I have not seen Misery!! which is so weird because that was the first King book I ever read, at the tender age of nine. it’s definitely on the list, but I think it’ll also have to be watched when I’m in a specific mood, because usually I’m not in the mood for deep slow-building psychological horror, I like rubber monsters better (speaking of, have you seen Graveyard Shift, unfortunately it dropped off Netflix but it’s really rather fun)
A friend of mine said Kubrick’s Shining is really about the fear of living with an abusive man, but I don’t know about that — it explains why Jack Nicholson is already at a 6 on the scary scale when he shows up but I still feel like it lacks nuance, like, abusive men don’t act scary 24/7? my dad was an active alcoholic during my early childhood and the thing was he seemed fine most of the time but you never knew when he’d get set off and turn mean
though for viewers who don’t have personal experience with abuse maybe having this feeling from the outset that Jack could go off at any moment is a reasonable facsimile
I actually really like the “you’ve always been here” ending, I mean blowing up the Overlook is great in some ways and I prefer Dick Hallorann Saves The Day if you must have a Magical Negro (King needs to stop that like twenty years ago) but that was good and creepy, and I like “this horrible thing is still happening” endings as long as they’re not blatant sequel setups or just “the monster isn’t dead and nobody is surprised”
one thing about Wendy Torrance that really bugs beyond Kubrick’s treatment of Duvall is that in the book I felt like she was more of a “weak character who becomes strong” which is my favorite kind of character but in the movie she doesn’t really get that arc as much. it’s perfectly reasonable that she doesn’t, this is just a personal preference.
I have not seen Graveyard Shift! Misery totally is a probably-too-slow build but it’s a perfect-looking small winter mood movie. I think I will look for some demonstrative caps! (Misery is a tidy book but not my favorite, “rubber monsters” yes, I mean, it’s a suspense book, it is what it is.)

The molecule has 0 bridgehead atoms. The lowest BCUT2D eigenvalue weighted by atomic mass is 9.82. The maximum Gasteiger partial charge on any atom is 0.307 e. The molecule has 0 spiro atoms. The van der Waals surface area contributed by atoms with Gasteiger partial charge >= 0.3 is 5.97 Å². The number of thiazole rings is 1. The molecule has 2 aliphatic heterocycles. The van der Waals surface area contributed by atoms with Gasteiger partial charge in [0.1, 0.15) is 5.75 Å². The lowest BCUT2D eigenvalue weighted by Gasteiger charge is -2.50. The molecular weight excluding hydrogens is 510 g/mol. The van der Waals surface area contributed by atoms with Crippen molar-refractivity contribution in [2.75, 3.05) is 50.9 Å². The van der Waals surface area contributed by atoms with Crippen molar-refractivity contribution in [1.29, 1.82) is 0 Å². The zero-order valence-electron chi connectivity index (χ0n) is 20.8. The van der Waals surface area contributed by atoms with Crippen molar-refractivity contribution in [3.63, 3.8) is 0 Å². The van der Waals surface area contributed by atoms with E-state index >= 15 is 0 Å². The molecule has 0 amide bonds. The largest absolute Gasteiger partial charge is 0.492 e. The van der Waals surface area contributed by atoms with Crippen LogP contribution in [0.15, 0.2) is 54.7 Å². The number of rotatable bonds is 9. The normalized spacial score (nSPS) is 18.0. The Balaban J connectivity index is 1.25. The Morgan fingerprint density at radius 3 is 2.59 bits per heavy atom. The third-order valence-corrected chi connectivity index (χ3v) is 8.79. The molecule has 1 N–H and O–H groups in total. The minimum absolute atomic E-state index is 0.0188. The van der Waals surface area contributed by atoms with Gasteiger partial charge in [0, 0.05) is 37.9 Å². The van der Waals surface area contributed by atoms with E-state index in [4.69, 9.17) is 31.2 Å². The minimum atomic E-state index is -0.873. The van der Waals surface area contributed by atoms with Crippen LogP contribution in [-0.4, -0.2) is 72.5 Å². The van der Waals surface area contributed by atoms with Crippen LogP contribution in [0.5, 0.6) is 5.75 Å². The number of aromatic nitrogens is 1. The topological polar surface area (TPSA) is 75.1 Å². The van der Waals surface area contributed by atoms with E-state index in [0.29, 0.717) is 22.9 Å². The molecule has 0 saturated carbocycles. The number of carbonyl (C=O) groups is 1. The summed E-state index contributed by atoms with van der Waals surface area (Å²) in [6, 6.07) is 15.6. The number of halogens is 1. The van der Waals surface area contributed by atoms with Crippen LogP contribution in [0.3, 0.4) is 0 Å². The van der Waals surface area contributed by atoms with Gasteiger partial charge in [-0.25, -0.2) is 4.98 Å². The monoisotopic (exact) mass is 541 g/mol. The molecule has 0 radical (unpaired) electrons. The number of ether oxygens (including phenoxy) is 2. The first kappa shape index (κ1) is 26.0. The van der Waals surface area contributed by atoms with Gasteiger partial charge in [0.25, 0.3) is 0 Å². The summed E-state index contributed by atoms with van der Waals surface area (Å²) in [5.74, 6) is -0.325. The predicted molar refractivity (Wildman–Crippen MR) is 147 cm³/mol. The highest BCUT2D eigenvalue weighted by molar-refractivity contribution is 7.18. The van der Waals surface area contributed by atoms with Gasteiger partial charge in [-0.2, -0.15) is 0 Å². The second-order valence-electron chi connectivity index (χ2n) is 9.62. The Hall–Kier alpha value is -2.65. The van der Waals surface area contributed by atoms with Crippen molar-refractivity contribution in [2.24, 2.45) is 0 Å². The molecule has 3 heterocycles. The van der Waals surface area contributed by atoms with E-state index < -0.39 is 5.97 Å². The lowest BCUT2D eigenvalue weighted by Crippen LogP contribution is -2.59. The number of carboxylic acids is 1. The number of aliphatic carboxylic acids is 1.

I did kind of think of you when I read Doctor Sleep? You might be interested in it but, to let everybody know, it’s a horror book about being a survivor of domestic violence and intergenerational alcoholism. (There are lesser mentions of childhood sexual abuse to watch out for, general violence and drug abuse.) I also don’t think anybody should read it if they’re not into Stephen King generally or a lover of The Shining, the novel, because it’s not particularly worth it.
I think is an imperfect and sometimes bad book but I am really interested in what he was trying to say about addiction in it—I mean, Stephen King is kind of a “pop narratives about alcoholic men” legend himself! so to see him revisit and try to intervene, what, thirty years later? it was interesting! and the whole book is sort of shaped as…an AA narrative? it’s something. He said in the afterward that one of the things that compelled him to write it was to take Dan Torrance and ask what would have happened if Jack Torrance had AA instead of just “white knuckle sobriety.” I think (a warning) it veers apologetic in places where it maybe shouldn’t? But for most of the book it does an okay job being with “this is what my dad did to me and I’m living with it” and winding that in and out of different things (the shining, paranoia, addiction, AA wisdom, literal ghosts, etc.)